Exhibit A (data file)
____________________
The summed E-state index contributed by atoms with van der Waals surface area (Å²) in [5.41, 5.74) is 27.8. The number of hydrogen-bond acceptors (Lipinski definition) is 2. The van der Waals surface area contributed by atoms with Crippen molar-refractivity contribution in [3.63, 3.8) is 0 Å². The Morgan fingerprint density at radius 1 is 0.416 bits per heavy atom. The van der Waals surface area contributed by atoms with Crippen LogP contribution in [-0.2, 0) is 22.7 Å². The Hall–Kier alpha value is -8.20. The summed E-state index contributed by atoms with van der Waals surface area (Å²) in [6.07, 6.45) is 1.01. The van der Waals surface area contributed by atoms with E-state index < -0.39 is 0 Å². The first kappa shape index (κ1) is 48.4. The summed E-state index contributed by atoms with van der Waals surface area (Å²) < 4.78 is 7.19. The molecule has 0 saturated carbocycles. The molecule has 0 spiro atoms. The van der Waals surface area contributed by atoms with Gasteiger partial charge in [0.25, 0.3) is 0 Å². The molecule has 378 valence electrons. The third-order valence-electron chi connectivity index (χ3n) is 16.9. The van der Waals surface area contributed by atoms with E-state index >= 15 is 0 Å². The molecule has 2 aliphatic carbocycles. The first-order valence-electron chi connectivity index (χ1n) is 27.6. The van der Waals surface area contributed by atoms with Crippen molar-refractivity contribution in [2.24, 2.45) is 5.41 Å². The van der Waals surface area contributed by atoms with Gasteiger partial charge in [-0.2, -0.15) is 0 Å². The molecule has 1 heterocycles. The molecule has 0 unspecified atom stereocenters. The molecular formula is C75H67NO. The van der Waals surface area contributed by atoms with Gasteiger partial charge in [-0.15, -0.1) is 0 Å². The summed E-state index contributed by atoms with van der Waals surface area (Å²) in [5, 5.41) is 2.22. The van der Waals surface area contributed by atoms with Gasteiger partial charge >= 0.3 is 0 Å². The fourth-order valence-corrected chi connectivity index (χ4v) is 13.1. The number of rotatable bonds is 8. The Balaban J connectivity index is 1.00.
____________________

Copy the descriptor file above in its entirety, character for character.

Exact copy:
The summed E-state index contributed by atoms with van der Waals surface area (Å²) in [5.41, 5.74) is 27.8. The number of hydrogen-bond acceptors (Lipinski definition) is 2. The van der Waals surface area contributed by atoms with Crippen molar-refractivity contribution in [3.63, 3.8) is 0 Å². The Morgan fingerprint density at radius 1 is 0.416 bits per heavy atom. The van der Waals surface area contributed by atoms with Crippen LogP contribution in [-0.2, 0) is 22.7 Å². The Hall–Kier alpha value is -8.20. The summed E-state index contributed by atoms with van der Waals surface area (Å²) in [6.07, 6.45) is 1.01. The van der Waals surface area contributed by atoms with E-state index < -0.39 is 0 Å². The first kappa shape index (κ1) is 48.4. The summed E-state index contributed by atoms with van der Waals surface area (Å²) < 4.78 is 7.19. The molecule has 0 saturated carbocycles. The molecule has 0 spiro atoms. The van der Waals surface area contributed by atoms with Gasteiger partial charge in [0.25, 0.3) is 0 Å². The molecule has 378 valence electrons. The third-order valence-electron chi connectivity index (χ3n) is 16.9. The van der Waals surface area contributed by atoms with E-state index >= 15 is 0 Å². The molecule has 2 aliphatic carbocycles. The first-order valence-electron chi connectivity index (χ1n) is 27.6. The van der Waals surface area contributed by atoms with Crippen molar-refractivity contribution in [2.24, 2.45) is 5.41 Å². The van der Waals surface area contributed by atoms with Gasteiger partial charge in [-0.2, -0.15) is 0 Å². The molecule has 1 heterocycles. The molecule has 0 unspecified atom stereocenters. The molecular formula is C75H67NO. The van der Waals surface area contributed by atoms with Gasteiger partial charge in [-0.15, -0.1) is 0 Å². The summed E-state index contributed by atoms with van der Waals surface area (Å²) in [5, 5.41) is 2.22. The van der Waals surface area contributed by atoms with Gasteiger partial charge >= 0.3 is 0 Å². The fourth-order valence-corrected chi connectivity index (χ4v) is 13.1. The number of rotatable bonds is 8. The Balaban J connectivity index is 1.00.